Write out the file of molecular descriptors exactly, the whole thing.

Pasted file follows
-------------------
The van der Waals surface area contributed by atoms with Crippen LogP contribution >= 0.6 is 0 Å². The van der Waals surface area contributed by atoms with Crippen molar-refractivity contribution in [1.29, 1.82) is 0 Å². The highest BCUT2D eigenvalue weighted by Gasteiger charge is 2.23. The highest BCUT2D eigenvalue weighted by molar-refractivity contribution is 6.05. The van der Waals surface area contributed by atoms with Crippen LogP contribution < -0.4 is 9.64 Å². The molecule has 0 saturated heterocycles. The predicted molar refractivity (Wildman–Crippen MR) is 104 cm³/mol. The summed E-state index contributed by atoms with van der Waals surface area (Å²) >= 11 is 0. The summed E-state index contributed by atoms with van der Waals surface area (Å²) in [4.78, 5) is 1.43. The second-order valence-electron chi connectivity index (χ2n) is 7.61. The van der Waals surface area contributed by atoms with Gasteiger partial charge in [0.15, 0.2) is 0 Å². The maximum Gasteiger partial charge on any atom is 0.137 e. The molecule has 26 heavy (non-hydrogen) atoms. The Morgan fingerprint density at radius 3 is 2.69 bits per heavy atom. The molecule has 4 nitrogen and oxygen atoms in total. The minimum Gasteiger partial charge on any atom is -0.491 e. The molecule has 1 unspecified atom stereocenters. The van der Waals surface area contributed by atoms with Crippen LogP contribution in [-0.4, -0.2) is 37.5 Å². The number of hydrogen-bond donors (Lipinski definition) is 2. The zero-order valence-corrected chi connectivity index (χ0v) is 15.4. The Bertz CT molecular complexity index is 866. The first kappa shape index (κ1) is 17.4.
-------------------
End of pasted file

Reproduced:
The van der Waals surface area contributed by atoms with Crippen LogP contribution >= 0.6 is 0 Å². The van der Waals surface area contributed by atoms with Crippen molar-refractivity contribution in [1.29, 1.82) is 0 Å². The highest BCUT2D eigenvalue weighted by Gasteiger charge is 2.23. The highest BCUT2D eigenvalue weighted by molar-refractivity contribution is 6.05. The van der Waals surface area contributed by atoms with Crippen LogP contribution < -0.4 is 9.64 Å². The molecule has 0 saturated heterocycles. The predicted molar refractivity (Wildman–Crippen MR) is 104 cm³/mol. The summed E-state index contributed by atoms with van der Waals surface area (Å²) >= 11 is 0. The summed E-state index contributed by atoms with van der Waals surface area (Å²) in [4.78, 5) is 1.43. The second-order valence-electron chi connectivity index (χ2n) is 7.61. The van der Waals surface area contributed by atoms with Gasteiger partial charge in [0.15, 0.2) is 0 Å². The maximum Gasteiger partial charge on any atom is 0.137 e. The molecule has 26 heavy (non-hydrogen) atoms. The Morgan fingerprint density at radius 3 is 2.69 bits per heavy atom. The molecule has 4 nitrogen and oxygen atoms in total. The minimum Gasteiger partial charge on any atom is -0.491 e. The molecule has 1 unspecified atom stereocenters. The van der Waals surface area contributed by atoms with Crippen LogP contribution in [-0.4, -0.2) is 37.5 Å². The number of hydrogen-bond donors (Lipinski definition) is 2. The zero-order valence-corrected chi connectivity index (χ0v) is 15.4. The Bertz CT molecular complexity index is 866. The first kappa shape index (κ1) is 17.4.